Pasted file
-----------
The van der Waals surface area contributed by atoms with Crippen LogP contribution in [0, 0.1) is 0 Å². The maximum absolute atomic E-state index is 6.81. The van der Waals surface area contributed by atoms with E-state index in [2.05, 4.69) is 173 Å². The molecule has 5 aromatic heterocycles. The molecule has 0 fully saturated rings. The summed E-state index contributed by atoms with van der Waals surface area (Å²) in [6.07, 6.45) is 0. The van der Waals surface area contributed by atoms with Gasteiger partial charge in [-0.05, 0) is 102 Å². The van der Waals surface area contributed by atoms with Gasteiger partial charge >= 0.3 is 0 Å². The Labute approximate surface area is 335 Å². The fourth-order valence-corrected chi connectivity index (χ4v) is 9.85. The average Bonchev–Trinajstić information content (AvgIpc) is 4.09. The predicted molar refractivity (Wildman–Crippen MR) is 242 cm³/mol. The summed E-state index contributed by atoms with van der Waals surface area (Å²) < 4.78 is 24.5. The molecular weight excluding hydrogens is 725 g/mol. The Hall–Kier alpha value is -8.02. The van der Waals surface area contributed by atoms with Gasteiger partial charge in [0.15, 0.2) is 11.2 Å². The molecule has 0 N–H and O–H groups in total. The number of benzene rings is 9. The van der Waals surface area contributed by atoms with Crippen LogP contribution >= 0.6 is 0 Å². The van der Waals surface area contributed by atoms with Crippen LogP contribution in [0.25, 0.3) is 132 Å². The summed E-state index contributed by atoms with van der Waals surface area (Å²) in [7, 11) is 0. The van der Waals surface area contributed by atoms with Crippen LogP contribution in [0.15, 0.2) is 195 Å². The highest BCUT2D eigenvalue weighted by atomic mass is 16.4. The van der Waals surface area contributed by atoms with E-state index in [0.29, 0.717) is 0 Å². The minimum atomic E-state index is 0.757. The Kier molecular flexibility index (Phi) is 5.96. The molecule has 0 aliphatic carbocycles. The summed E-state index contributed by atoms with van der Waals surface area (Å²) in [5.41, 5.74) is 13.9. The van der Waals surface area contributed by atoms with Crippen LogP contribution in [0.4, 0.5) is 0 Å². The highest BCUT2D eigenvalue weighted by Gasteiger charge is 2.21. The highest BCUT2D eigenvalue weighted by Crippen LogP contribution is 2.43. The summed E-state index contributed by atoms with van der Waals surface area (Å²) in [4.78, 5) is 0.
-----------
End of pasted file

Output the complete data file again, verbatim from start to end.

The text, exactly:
The van der Waals surface area contributed by atoms with Crippen LogP contribution in [0, 0.1) is 0 Å². The maximum absolute atomic E-state index is 6.81. The van der Waals surface area contributed by atoms with E-state index in [2.05, 4.69) is 173 Å². The molecule has 5 aromatic heterocycles. The molecule has 0 fully saturated rings. The summed E-state index contributed by atoms with van der Waals surface area (Å²) in [6.07, 6.45) is 0. The van der Waals surface area contributed by atoms with Gasteiger partial charge in [-0.05, 0) is 102 Å². The van der Waals surface area contributed by atoms with Gasteiger partial charge >= 0.3 is 0 Å². The Labute approximate surface area is 335 Å². The fourth-order valence-corrected chi connectivity index (χ4v) is 9.85. The average Bonchev–Trinajstić information content (AvgIpc) is 4.09. The predicted molar refractivity (Wildman–Crippen MR) is 242 cm³/mol. The summed E-state index contributed by atoms with van der Waals surface area (Å²) < 4.78 is 24.5. The molecular weight excluding hydrogens is 725 g/mol. The Hall–Kier alpha value is -8.02. The van der Waals surface area contributed by atoms with Gasteiger partial charge in [0.15, 0.2) is 11.2 Å². The molecule has 0 N–H and O–H groups in total. The number of benzene rings is 9. The van der Waals surface area contributed by atoms with Crippen LogP contribution >= 0.6 is 0 Å². The van der Waals surface area contributed by atoms with Crippen LogP contribution in [0.25, 0.3) is 132 Å². The summed E-state index contributed by atoms with van der Waals surface area (Å²) in [7, 11) is 0. The van der Waals surface area contributed by atoms with Crippen LogP contribution in [0.15, 0.2) is 195 Å². The highest BCUT2D eigenvalue weighted by atomic mass is 16.4. The van der Waals surface area contributed by atoms with E-state index in [0.29, 0.717) is 0 Å². The minimum atomic E-state index is 0.757. The Kier molecular flexibility index (Phi) is 5.96. The molecule has 0 aliphatic carbocycles. The summed E-state index contributed by atoms with van der Waals surface area (Å²) in [5.41, 5.74) is 13.9. The van der Waals surface area contributed by atoms with Crippen LogP contribution in [0.4, 0.5) is 0 Å². The highest BCUT2D eigenvalue weighted by Gasteiger charge is 2.21. The highest BCUT2D eigenvalue weighted by Crippen LogP contribution is 2.43. The summed E-state index contributed by atoms with van der Waals surface area (Å²) in [4.78, 5) is 0.